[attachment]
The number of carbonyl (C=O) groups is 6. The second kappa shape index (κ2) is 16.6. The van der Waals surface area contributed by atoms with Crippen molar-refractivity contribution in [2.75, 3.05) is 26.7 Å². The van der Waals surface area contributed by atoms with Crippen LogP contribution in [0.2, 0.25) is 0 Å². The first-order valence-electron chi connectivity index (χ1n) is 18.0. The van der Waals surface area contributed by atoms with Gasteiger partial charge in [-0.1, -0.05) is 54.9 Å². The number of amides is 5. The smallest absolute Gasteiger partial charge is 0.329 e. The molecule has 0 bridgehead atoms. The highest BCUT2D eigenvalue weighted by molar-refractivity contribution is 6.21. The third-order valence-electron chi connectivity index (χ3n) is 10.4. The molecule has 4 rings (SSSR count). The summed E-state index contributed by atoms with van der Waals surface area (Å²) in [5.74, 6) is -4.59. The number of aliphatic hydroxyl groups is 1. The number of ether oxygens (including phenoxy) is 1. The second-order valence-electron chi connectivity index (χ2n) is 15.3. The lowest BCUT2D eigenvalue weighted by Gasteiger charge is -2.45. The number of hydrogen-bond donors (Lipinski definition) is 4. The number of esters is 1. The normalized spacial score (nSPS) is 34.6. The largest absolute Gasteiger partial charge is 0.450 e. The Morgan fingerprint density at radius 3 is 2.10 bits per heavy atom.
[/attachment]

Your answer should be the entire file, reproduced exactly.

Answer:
The number of carbonyl (C=O) groups is 6. The second kappa shape index (κ2) is 16.6. The van der Waals surface area contributed by atoms with Crippen molar-refractivity contribution in [2.75, 3.05) is 26.7 Å². The van der Waals surface area contributed by atoms with Crippen LogP contribution in [0.2, 0.25) is 0 Å². The first-order valence-electron chi connectivity index (χ1n) is 18.0. The van der Waals surface area contributed by atoms with Gasteiger partial charge in [-0.1, -0.05) is 54.9 Å². The number of amides is 5. The smallest absolute Gasteiger partial charge is 0.329 e. The molecule has 0 bridgehead atoms. The highest BCUT2D eigenvalue weighted by molar-refractivity contribution is 6.21. The third-order valence-electron chi connectivity index (χ3n) is 10.4. The molecule has 4 rings (SSSR count). The summed E-state index contributed by atoms with van der Waals surface area (Å²) in [5.74, 6) is -4.59. The number of aliphatic hydroxyl groups is 1. The number of ether oxygens (including phenoxy) is 1. The second-order valence-electron chi connectivity index (χ2n) is 15.3. The lowest BCUT2D eigenvalue weighted by Gasteiger charge is -2.45. The number of hydrogen-bond donors (Lipinski definition) is 4. The number of esters is 1. The normalized spacial score (nSPS) is 34.6. The largest absolute Gasteiger partial charge is 0.450 e. The Morgan fingerprint density at radius 3 is 2.10 bits per heavy atom.